Here's my process:
First thing Monday morning, I open a new email and enter the subject "Status Report, Week Ending X/XX". Throughout the days I make notes of meetings I was in, questions that need to be answered but aren't urgent, observations of things I see online that are relevant to our business and anything else I think my bosses would be interested in. It stays in my drafts folder all week long. On Friday afternoons, I spend a little time formatting the email to be more readable and send it off.

All told, this process takes me less than an hour per week, and has made my bosses VERY impressed with me. It's been specifically mentioned during my reviews, some of the reports have been sent directly to the CEO, and at least once a month my boss or her boss mentions something that came out of my report as helping them do their jobs better.

Not only that, but if I ever want to update my resume or explain to someone what I do, I have an excellent record of the specifics.
posted by peanut_mcgillicuty at 10:35 AM on February 25, 2011 [47 favorites]


As and Os. Accomplishments and Objectives.

Write them down to yourself, your boss, your co-workers - whomever might be applicable. It can be super-quick, just a bullet point list. Do it at the end of the day or end of the week.
posted by gnutron at 12:13 PM on February 25, 2011


Good suggestions, but I need something more "in the moment." At my old job, I used to write end of day reports like that, but I would still miss things.

Maybe it's the identification or awareness that I need help with. It's like changes occur and decisions are made and I just absorb and accept them. I don't think of them as things to be communicated, so when I sit down to write an end of day report, even checking back on my to-do list, these things just don't occur to me.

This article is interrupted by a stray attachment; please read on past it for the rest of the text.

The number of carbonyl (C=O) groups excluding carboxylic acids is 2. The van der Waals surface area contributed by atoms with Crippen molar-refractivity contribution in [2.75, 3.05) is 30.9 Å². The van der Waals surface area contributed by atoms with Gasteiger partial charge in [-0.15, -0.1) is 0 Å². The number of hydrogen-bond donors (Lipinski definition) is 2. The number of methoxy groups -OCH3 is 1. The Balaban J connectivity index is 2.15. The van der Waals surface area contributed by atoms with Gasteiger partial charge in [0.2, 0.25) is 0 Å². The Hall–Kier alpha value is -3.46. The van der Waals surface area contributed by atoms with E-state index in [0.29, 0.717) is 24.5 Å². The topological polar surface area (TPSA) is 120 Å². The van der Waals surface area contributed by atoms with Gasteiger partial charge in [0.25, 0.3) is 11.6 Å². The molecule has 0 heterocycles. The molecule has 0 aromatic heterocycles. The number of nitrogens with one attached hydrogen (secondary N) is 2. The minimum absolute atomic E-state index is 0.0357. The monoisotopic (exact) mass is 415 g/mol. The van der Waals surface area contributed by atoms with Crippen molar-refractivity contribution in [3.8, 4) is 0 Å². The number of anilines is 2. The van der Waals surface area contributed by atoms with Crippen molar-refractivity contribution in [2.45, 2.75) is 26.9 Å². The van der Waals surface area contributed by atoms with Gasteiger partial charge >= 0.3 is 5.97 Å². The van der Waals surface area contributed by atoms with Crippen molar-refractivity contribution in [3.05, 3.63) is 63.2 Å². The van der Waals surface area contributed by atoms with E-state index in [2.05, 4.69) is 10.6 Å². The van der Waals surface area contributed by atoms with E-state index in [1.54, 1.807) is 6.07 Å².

Also, these are the small things I'm neglecting. Major, concrete meetings and decisions I can communicate well. It's the hallways negotiations and "Oh yeah! I thought about your email..." that get lost. So, ways to identify and collect informal, important decisions might be more what I'm looking for.
posted by Tall Telephone Pea at 2:35 PM on February 25, 2011


I use Google Calendar to send me reminders to do things like follow up with and report on things to my bosses & coworkers.
posted by smirkette at 3:45 PM on February 25, 2011


Carry a tiny pad of paper and a pen with you. Right after you have those informal discussions - jot some notes down. At the end of the day, evaluate what's worth transcribing to your daily updates.
posted by canine epigram at 8:14 PM on February 25, 2011


Is this stupid? -
But, a todo list?

Say, I have a meeting with someone on my todo list, in an indented line under that, I'd put that I need to forward information onto persons x,y and z. For any project milestones on my list, same indented 'once this is done, do this task' list.
Dated items on the todo list - for an approximately weekly checkup, add a new todo item each week, and jot notes as to stuff you should update that person/people on.
I've started doing this with Doctors, friends, etc - just a few notes on the things I meant to tell them, and I'll check it when I next see them, because, otherwise I forget to tell them!

Just treat it like any other specific task in a project, that you are required to do.
posted by Elysum at 1:44 AM on March 17, 2011